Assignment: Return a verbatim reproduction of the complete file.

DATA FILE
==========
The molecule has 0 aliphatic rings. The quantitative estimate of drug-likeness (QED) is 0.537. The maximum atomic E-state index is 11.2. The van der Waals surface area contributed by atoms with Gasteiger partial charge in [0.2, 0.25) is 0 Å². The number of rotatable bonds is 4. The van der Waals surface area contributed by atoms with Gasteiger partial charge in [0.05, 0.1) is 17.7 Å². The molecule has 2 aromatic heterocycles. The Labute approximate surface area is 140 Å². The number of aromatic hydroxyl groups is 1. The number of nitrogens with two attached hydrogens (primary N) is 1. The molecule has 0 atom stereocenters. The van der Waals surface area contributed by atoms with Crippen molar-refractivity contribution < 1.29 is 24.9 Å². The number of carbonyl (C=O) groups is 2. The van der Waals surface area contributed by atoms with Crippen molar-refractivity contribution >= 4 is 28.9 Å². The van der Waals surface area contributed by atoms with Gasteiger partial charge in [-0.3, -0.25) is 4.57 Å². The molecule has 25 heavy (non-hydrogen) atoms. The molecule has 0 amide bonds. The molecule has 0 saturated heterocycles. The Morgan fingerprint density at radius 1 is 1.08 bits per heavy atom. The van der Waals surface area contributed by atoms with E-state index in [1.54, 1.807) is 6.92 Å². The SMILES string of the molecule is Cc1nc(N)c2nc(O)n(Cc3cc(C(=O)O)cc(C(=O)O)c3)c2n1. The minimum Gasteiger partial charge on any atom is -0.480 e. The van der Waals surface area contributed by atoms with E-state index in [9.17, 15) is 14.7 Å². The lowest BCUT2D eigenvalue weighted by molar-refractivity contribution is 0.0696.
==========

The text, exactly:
The molecule has 0 aliphatic rings. The quantitative estimate of drug-likeness (QED) is 0.537. The maximum atomic E-state index is 11.2. The van der Waals surface area contributed by atoms with Gasteiger partial charge in [0.2, 0.25) is 0 Å². The number of rotatable bonds is 4. The van der Waals surface area contributed by atoms with Gasteiger partial charge in [0.05, 0.1) is 17.7 Å². The molecule has 2 aromatic heterocycles. The Labute approximate surface area is 140 Å². The number of aromatic hydroxyl groups is 1. The number of nitrogens with two attached hydrogens (primary N) is 1. The molecule has 0 atom stereocenters. The van der Waals surface area contributed by atoms with Crippen molar-refractivity contribution < 1.29 is 24.9 Å². The number of carbonyl (C=O) groups is 2. The van der Waals surface area contributed by atoms with Crippen molar-refractivity contribution >= 4 is 28.9 Å². The van der Waals surface area contributed by atoms with Gasteiger partial charge in [-0.3, -0.25) is 4.57 Å². The molecule has 25 heavy (non-hydrogen) atoms. The molecule has 0 amide bonds. The molecule has 0 saturated heterocycles. The Morgan fingerprint density at radius 1 is 1.08 bits per heavy atom. The van der Waals surface area contributed by atoms with E-state index in [1.54, 1.807) is 6.92 Å². The SMILES string of the molecule is Cc1nc(N)c2nc(O)n(Cc3cc(C(=O)O)cc(C(=O)O)c3)c2n1. The minimum Gasteiger partial charge on any atom is -0.480 e. The van der Waals surface area contributed by atoms with E-state index in [9.17, 15) is 14.7 Å². The lowest BCUT2D eigenvalue weighted by molar-refractivity contribution is 0.0696.